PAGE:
“WE ARE NOT CRUMBS, WE MUST NOT ACCEPT CRUMBS!”
That was the title of an inspiring speech activist, author, and my friend Larry Kramer delivered in 2007 on the occasion of the 20th Anniversary of ACT UP at the NYC’s LGBT Community Center on 16th street calling on LGBT people to stop self-limiting their asks from society. Larry left us today at 84 years old. It is another major loss for our community, on the heel of other losses such as Terrence McNally or Phyllis Lyon, which is often short on inspiring leaders.
Larry’s anger at the toll homophobia takes on LGBT people was much needed. It alienated many in his lifetime, but it was necessary. At times it saved us. Besides his crucial literary work from “Faggots” to the “Normal Heart”, Larry’s rage is credited for the founding of Gay Men’s Health Crisis (GMHC) in 1982 and ACT UP in 1987.
In the words of Dr. Anthony Fauci, who himself had to face Larry’s wrath in the 80s: “In American medicine, there are two eras: before Larry and after Larry. There is no question in my mind that Larry helped change medicine in this country. When all the screaming and the histrionics are forgotten, that will remain.”
Larry spoke less than a year ago at our OutNEXT event in NYC and his determination was still intact. That day he told a new generation of LGBT corporate leaders:
“We have to understand that. Live with it. Not let it get us down, and not be surprised that so many people in this world hate us. We’re not fighting hard enough.”
He was trying to inspire them to learn their history, and fight for – not only acceptance in the workplace – but equality everywhere.
To me that is Larry’s legacy: his conviction that our community can only truly come out of the shadows by keeping its history and its anger alive. We can only succeed by looking at the way society has been treating us over centuries and never forget. In many ways, our anger has to remain intact if we are to achieve justice beyond the pockets of acceptance we have obtained so far.
At Out Leadership, we often emphasize that the burden of homophobia and transphobia is colossal. State-sponsored violence against LGBTI people in Chechnya, mass-arrests in Egypt or hate speech in Hungary might catch public attention briefly but these are only the tip of a ‘vortex of violence and discrimination’.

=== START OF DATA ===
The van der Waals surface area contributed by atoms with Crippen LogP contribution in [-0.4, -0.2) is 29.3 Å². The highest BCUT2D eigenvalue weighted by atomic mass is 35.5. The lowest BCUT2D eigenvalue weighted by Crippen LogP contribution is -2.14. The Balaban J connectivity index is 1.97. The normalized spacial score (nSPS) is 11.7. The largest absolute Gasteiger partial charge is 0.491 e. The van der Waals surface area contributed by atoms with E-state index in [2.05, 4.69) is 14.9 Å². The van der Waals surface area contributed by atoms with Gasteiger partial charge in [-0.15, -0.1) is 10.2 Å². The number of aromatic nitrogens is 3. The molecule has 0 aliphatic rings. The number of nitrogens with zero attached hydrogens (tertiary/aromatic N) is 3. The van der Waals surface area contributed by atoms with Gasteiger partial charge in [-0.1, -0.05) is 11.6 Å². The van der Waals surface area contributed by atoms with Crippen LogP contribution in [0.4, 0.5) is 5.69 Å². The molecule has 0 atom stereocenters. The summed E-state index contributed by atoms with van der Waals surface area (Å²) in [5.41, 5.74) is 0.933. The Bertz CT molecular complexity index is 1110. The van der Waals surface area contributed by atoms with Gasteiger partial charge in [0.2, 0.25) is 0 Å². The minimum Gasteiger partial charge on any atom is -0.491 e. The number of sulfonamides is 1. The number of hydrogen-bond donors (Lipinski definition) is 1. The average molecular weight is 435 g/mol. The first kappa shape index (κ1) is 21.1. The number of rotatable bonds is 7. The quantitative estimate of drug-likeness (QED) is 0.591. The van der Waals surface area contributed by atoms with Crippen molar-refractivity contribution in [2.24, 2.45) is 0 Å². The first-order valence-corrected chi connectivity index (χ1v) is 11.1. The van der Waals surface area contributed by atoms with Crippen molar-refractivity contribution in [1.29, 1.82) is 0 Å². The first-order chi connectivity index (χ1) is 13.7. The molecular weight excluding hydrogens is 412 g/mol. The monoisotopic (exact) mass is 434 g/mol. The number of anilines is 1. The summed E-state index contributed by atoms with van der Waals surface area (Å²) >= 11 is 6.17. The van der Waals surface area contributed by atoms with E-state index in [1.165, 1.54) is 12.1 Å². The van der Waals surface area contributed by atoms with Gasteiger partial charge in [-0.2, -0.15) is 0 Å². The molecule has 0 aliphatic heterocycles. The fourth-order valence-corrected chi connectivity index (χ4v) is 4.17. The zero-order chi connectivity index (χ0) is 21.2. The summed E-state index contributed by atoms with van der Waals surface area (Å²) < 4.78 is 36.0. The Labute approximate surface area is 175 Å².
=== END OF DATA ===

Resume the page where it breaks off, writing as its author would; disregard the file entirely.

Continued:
Violence occurs first in the family, often for extended periods of time, and then at school. Once LGBTI people leave home and primary education settings, they face discrimination in accessing public policies and services from higher education to housing. It often culminates with a lack of representation in business and politics but also in our school curriculums. Our board representation initiative, QUORUM has highlighted the abysmally low numbers of LGBT+ people on corporate boards.
This picture would not be complete without reiterating that the fight against AIDS – which Larry led – is far from over and that infection rates in the most marginalized communities even here – at home – are unacceptable.
The question that Larry leaves us with is – will we accept crumbs, or will we continue to fight until all of our brothers and sisters achieve freedom?
Today my thoughts and that of my team are with Larry’s husband, architectural designer David Webster, who has been by his side since 1991 and got married to him in a hospital ceremony in 2013, shortly after the U.S. Supreme Court struck down the Defense of Marriage Act.
I hope David will find comfort in knowing that Larry’s flame is truly eternal and that our community will never forget his service. Today we mourn his loss, tomorrow we continue his lifelong fight.
Further reading – Eulogy in the Washington Post